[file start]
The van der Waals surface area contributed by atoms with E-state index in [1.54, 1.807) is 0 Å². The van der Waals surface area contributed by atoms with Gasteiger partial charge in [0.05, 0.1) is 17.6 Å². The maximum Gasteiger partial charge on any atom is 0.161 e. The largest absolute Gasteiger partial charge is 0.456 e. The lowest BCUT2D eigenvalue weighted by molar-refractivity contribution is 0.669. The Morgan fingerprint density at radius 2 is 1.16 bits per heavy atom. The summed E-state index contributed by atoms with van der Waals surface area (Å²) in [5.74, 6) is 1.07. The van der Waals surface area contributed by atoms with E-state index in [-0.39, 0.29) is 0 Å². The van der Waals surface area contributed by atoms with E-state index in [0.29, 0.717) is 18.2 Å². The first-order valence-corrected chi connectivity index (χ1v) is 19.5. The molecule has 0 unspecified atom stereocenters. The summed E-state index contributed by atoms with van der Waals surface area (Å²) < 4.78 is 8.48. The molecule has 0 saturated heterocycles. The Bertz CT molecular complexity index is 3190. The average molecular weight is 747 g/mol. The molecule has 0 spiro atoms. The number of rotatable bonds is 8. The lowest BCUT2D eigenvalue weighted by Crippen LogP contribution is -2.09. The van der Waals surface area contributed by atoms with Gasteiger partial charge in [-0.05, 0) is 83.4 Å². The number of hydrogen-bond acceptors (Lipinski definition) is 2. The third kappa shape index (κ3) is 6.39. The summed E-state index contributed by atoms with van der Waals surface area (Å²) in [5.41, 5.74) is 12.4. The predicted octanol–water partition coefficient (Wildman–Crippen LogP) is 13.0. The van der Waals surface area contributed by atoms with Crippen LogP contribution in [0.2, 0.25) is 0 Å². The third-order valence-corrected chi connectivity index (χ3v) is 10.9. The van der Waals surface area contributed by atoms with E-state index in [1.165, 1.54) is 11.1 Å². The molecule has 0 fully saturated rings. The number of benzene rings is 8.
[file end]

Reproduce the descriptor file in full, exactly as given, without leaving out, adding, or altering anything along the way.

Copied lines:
The van der Waals surface area contributed by atoms with E-state index in [1.54, 1.807) is 0 Å². The van der Waals surface area contributed by atoms with Gasteiger partial charge in [0.05, 0.1) is 17.6 Å². The maximum Gasteiger partial charge on any atom is 0.161 e. The largest absolute Gasteiger partial charge is 0.456 e. The lowest BCUT2D eigenvalue weighted by molar-refractivity contribution is 0.669. The Morgan fingerprint density at radius 2 is 1.16 bits per heavy atom. The summed E-state index contributed by atoms with van der Waals surface area (Å²) in [5.74, 6) is 1.07. The van der Waals surface area contributed by atoms with E-state index in [-0.39, 0.29) is 0 Å². The van der Waals surface area contributed by atoms with E-state index in [0.29, 0.717) is 18.2 Å². The first-order valence-corrected chi connectivity index (χ1v) is 19.5. The molecule has 0 unspecified atom stereocenters. The summed E-state index contributed by atoms with van der Waals surface area (Å²) < 4.78 is 8.48. The molecule has 0 saturated heterocycles. The Bertz CT molecular complexity index is 3190. The average molecular weight is 747 g/mol. The molecule has 0 spiro atoms. The number of rotatable bonds is 8. The lowest BCUT2D eigenvalue weighted by Crippen LogP contribution is -2.09. The van der Waals surface area contributed by atoms with Gasteiger partial charge in [-0.05, 0) is 83.4 Å². The number of hydrogen-bond acceptors (Lipinski definition) is 2. The third kappa shape index (κ3) is 6.39. The summed E-state index contributed by atoms with van der Waals surface area (Å²) in [5.41, 5.74) is 12.4. The predicted octanol–water partition coefficient (Wildman–Crippen LogP) is 13.0. The van der Waals surface area contributed by atoms with Crippen LogP contribution in [0.2, 0.25) is 0 Å². The third-order valence-corrected chi connectivity index (χ3v) is 10.9. The van der Waals surface area contributed by atoms with E-state index in [1.165, 1.54) is 11.1 Å². The molecule has 0 fully saturated rings. The number of benzene rings is 8.